Women and Pain: A Focus on Fibromyalgia

by Lynne Matallana

Women and Fibromyalgia, DepressionIt’s estimated that 6 – 10 percent of people in the United States have fibromyalgia. This chronic pain disorder impacts millions of men and women of all ages and ethnicities all around the world—but fibromyalgia is decidedly more prevalent in women, as is the case with a number of other pain disorders, such as temperomandibular joint disorder, headache, and irritable bowel syndrome.

Studies in both humans and animals have shown that pain is experienced differently by males and females. In general, females (both animal and human) are more sensitive to experimental pain, and women have more pain-related clinical conditions, including osteoarthritis, rheumatoid arthritis, and fibromyalgia.

In addition, studies have suggested that cultural factors may also play a role. For example, it is generally thought that feeling pain is “okay” or even expected among women, and that an emotional response is socially acceptable. On the other hand, traditional male roles in society dictate ignoring  and not reporting pain, which in turn may translate into feeling anxious, and depressed.

Studies have shown important gender differences in various clinical characteristics of fibromyalgia. For example, women experience significantly more common fatigue, morning fatigue, all-over hurting, irritable bowel syndrome, total and number of symptoms. Women also typically have significantly more tender points. On the other hand, overall pain severity, global severity, and physical functioning are not significantly different between the sexes, nor are such psychologic factors as anxiety, stress, and depression. The mechanisms of gender differences in fibromyalgia are not fully understood, but (as prominent fibromyalgia researcher Dr. Mohamed Yunus states) they are likely to involve interaction between biology, psychology, and sociocultural factors.

While female hormones (i.e. estrogen and progesterone) are primarily thought of in terms of the role they play in reproduction, they also have be shown to have profound effects on the central nervous system and, consequently, on pain. However, the data are mixed as to what those effects are with regard to pain, especially for estrogen. In general, estrogen is excitatory to the central nervous system—so much so that some with seizure disorders have a worsening of symptoms at the time in their menstrual cycles when estrogen is highest, a condition known as “catamenial seizures.”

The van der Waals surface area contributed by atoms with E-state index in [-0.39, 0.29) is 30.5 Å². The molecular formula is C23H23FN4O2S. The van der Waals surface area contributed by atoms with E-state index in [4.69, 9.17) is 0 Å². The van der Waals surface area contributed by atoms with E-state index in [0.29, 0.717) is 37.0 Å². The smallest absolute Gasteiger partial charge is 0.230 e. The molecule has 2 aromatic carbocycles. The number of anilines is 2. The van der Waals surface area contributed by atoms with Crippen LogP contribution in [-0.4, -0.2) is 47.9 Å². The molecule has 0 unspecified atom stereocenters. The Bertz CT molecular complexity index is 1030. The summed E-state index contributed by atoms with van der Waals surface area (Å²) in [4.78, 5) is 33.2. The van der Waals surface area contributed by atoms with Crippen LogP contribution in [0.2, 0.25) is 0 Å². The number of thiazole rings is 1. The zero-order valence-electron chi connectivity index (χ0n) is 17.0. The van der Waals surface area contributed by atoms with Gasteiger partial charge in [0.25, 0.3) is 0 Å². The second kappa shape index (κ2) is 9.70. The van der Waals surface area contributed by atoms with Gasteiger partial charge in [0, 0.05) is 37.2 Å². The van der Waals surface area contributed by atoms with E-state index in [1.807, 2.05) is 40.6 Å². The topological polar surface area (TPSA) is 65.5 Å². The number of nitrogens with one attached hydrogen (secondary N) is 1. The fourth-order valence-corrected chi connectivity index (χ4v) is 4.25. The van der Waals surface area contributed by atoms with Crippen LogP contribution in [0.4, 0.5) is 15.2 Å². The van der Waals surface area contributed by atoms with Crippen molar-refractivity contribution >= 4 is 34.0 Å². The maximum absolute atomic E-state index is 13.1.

Conversely, progesterone inhibits the activity of the central nervous system. The effect of different hormone levels on pain may be then be analogous to their effect on mood: having too much of one or too little of the other can produce a problem. Too much estrogen could spell hyperactivity of pain-related nerves or brain areas, while too little could result in a failure to activate areas of the brain that are part of the natural pain-control system. Part of our problem with understanding the role of hormones is that the science of gender’s effects on the biology of pain is still in its infancy.

Many women also experience variations in pain levels throughout their menstrual cycles. It seems likely, then, that female hormones play a role in pain perception. Some pain conditions vary with the menstrual cycle, for example. Pain thresholds are highest in the follicular phase (low estrogen) and lowest in the luteal phase (high estrogen). Migraine, for instance, is a condition more prevalent in females, which worsens during the menstrual cycle and improves post-menopause. Likewise, migraines often improve during pregnancy.

Data from the recent NFA-sponsored epidemiology survey indicated that 26.5 percent of female respondents (average age 47.3 years) had never had children as compared with the national average of  approximately 18 percent of women aged 40-44 (i.e. at the end of child-bearing years). The reason for the apparently higher statistic among women with fibromyalgia is unclear. It may be due to choices made as a result of living with chronic debilitating pain, or there may be an as-yet undetermined biological connection.

Like other so-called “invisible disorders,” fibromyalgia poses a challenge beyond symptom management to those who are diagnosed with it: the struggle for credibility. It is all too easy for those who have not suffered the pain of fibromyalgia to dismiss it since it offers no visible signs; and it has been, unfortunately, all too easy for healthcare providers to dismiss the symptom descriptions of people with fibromyalgia since there is, for instance, no blood test that can reveal whether or not a person has it. A New York Times article brought this challenge to the forefront with its very headline: “Drug Approved. Is Disease Real?” (Jan. 14, 2008).

Fortunately, research results are demonstrating that fibromyalgia is all too real—and the proof is easy for even the most adamant disbelievers to see. MRIs show differences in the brains of people with fibromyalgia compared to the brains of people who do not have the chronic pain disorder, for instance.

Awareness of fibromyalgia has grown dramatically in the general public, the media, and the medical community over the last 10 years, but much work remains to be done.

Those who have been diagnosed with fibromyalgia can do their part by educating their friends, family, colleagues, and supervisors about this chronic pain disorder, the millions of Americans it impacts, the symptoms they strive to manage, and what they require in the way of support from their loved ones.